Late July and early August are usually the time when we see tomato hornworms. These large caterpillars typically appear in small numbers and cause their impressive feeding damage to just a few leaves or plants. Larvae consume large amounts of foliage on peppers, tomatoes, eggplant, potatoes, and related solanaceous weeds.
There are two species of hornworm that feed on tomatos - tobacco hornworm (Manduca sexta) and tomato hornworm (Manduca quinquemaculata). The spherical greenish-yellow eggs of both species are deposited singly on the undersides of host plant leaves. The eggs hatch in approximately one week and larvae begin feeding on foliage.The larvae of both species feed for 3-4 weeks, molt five times, and may reach 4 inches in length and 1/2 inch in width when fully ground. Larvae are green with a distinct "horn" on the top of the tail end. The horn of the tobacco hornworm is red, while the horn of the tomato hornworm is dark blue or black. Larvae of both species have a series of white stripes along their sides; tobacco hornworms have black margins along the white stripes, while tomato hornworms have green margins along the white stripes.
Full-grown larvae burrow 3-4 inches into the soil and form dark brown, two-inch long pupae. A sheath for the mouthparts projects from the head of the pupa and curves downward, resembling the handle of a pitcher.
There is one generation per year in northern areas. The adults are large moths, predominately gray or gray-brown with lighter markings. They are commonly referred to as sphinx, hawk, or hummingbird moths. The adult tomato hornworm is known as the five-spotted hawk moth while the adult tobacco hornworm is called the Carolina sphinx. The wingspread may reach five inches and the hairy, robust abdomen has yellow spots. They emerge from over wintered pupae in the soil in late spring or early summer. The moths are commonly seen at dusk, hovering hummingbird-like over beds of petunias and other flowers with long corollas. Nectar is extracted through their long, coiled, tube-like mouthparts.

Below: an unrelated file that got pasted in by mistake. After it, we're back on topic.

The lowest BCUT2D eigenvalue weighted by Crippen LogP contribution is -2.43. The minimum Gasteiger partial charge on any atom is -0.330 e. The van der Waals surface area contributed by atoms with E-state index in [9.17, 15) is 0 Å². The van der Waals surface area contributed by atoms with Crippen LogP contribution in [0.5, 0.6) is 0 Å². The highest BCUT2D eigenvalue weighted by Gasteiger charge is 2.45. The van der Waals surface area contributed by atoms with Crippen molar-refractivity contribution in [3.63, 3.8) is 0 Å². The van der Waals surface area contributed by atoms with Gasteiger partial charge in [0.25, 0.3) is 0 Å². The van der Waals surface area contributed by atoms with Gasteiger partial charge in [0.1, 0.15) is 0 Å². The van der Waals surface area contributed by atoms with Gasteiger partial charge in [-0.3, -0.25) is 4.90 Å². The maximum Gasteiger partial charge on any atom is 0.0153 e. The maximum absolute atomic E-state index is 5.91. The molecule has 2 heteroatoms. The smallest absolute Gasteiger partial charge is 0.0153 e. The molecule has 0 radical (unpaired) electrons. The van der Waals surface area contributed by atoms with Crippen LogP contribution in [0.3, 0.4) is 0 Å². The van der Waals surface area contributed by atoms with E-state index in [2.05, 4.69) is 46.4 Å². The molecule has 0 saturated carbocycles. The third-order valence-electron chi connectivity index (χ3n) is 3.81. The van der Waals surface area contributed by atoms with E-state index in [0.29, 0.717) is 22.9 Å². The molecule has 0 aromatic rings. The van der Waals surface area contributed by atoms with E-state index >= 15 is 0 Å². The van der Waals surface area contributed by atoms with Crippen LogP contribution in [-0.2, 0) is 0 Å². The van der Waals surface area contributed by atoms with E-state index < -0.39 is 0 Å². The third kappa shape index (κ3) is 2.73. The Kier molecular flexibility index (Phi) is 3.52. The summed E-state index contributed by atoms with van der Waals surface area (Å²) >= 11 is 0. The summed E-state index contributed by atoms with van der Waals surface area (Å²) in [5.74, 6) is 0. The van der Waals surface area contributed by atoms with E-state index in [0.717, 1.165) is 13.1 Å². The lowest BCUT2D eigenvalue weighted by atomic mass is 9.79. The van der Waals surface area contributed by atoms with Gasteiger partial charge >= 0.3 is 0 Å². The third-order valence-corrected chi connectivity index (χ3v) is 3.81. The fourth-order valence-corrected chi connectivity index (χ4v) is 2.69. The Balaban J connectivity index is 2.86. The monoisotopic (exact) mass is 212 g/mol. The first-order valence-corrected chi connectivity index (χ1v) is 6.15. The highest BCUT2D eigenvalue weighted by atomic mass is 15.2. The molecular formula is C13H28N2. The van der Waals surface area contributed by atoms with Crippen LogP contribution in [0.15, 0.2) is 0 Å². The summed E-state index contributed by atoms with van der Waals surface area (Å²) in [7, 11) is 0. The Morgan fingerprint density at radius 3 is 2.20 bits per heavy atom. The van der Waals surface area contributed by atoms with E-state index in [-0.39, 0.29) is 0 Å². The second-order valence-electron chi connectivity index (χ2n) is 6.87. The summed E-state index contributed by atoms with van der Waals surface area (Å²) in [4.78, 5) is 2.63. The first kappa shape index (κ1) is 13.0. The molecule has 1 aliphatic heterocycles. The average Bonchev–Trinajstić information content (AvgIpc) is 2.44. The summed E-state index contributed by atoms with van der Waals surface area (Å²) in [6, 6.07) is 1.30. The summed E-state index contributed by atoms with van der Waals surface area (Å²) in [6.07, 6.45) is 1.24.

Monitoring & Thresholds:
Scout by searching leaves for damage, frass or larvae. Often one sees defoliated stalks or the characteristic dark-green droppings (fecal pellets) before the caterpillar is located.
There is no set economic threshold for this pest in tomato. Where damage is unacceptable, or if there are high numbers, foliar sprays can be used.
A parasitic Braconid wasp is an important and fairly common natural enemy of the hornworms. The wasps lay their eggs inside the body of the caterpillars. After feeding within the caterpillar body, the larvae of the wasps eat out through the skin and spin the cocoons on the caterpillar surface. The adult wasps later cut out circular lids and escape from the cocoons to attack other hornworms. If one is hand-picking hornworms, those with cocoons of parasitic wasps on their back should not be killed.
Chemical Controls & Pesticides:
Use a selective material that will conserve beneficial insects, because those predators and parasites are very likely keeping your aphid populations under control. Insecticides include Bacillus thuringiensis (Bt) kurstaki or aizawi strain (Dipel DF, Agree, or Xentari, etc.), indoxycarb (Avaunt), tebufenozide (Confirm 2F), or spinosad (SpinTor 2SC or Entrust). Several synthetic pyrethroids are also labeled (note: these could result in aphid outbreaks). Although Bt usually works best on small larvae, in this case it will work very well even against large hornworms. In peppers, any controls used for European corn borer should control hornworms.
For Current information on production methods (including varieties, spacing, seeding, and fertility), weed, disease, and insect management, please visit the New England Vegetable Management Guide website.
Crops that are affected by this insect:
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